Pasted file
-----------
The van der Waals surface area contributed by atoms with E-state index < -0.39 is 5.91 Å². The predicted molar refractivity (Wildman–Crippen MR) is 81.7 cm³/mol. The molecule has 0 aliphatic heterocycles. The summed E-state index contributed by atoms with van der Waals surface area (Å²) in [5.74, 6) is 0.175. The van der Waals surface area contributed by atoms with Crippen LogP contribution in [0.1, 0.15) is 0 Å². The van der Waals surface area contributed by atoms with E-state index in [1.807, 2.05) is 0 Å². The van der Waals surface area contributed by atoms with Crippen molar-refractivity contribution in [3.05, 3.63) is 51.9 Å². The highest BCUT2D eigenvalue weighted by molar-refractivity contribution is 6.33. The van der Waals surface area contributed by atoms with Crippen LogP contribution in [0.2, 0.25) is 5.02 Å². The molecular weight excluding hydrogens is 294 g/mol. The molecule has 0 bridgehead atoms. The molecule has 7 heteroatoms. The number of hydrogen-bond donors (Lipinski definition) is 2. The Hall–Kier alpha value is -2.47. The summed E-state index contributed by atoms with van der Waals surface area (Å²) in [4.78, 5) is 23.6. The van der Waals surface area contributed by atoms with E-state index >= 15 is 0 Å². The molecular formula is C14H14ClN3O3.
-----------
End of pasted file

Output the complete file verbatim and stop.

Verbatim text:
The van der Waals surface area contributed by atoms with E-state index < -0.39 is 5.91 Å². The predicted molar refractivity (Wildman–Crippen MR) is 81.7 cm³/mol. The molecule has 0 aliphatic heterocycles. The summed E-state index contributed by atoms with van der Waals surface area (Å²) in [5.74, 6) is 0.175. The van der Waals surface area contributed by atoms with Crippen LogP contribution in [0.1, 0.15) is 0 Å². The van der Waals surface area contributed by atoms with E-state index in [1.807, 2.05) is 0 Å². The van der Waals surface area contributed by atoms with Crippen molar-refractivity contribution in [3.05, 3.63) is 51.9 Å². The highest BCUT2D eigenvalue weighted by molar-refractivity contribution is 6.33. The van der Waals surface area contributed by atoms with Crippen LogP contribution in [0.2, 0.25) is 5.02 Å². The molecular weight excluding hydrogens is 294 g/mol. The molecule has 0 bridgehead atoms. The molecule has 7 heteroatoms. The number of hydrogen-bond donors (Lipinski definition) is 2. The Hall–Kier alpha value is -2.47. The summed E-state index contributed by atoms with van der Waals surface area (Å²) in [4.78, 5) is 23.6. The van der Waals surface area contributed by atoms with E-state index >= 15 is 0 Å². The molecular formula is C14H14ClN3O3.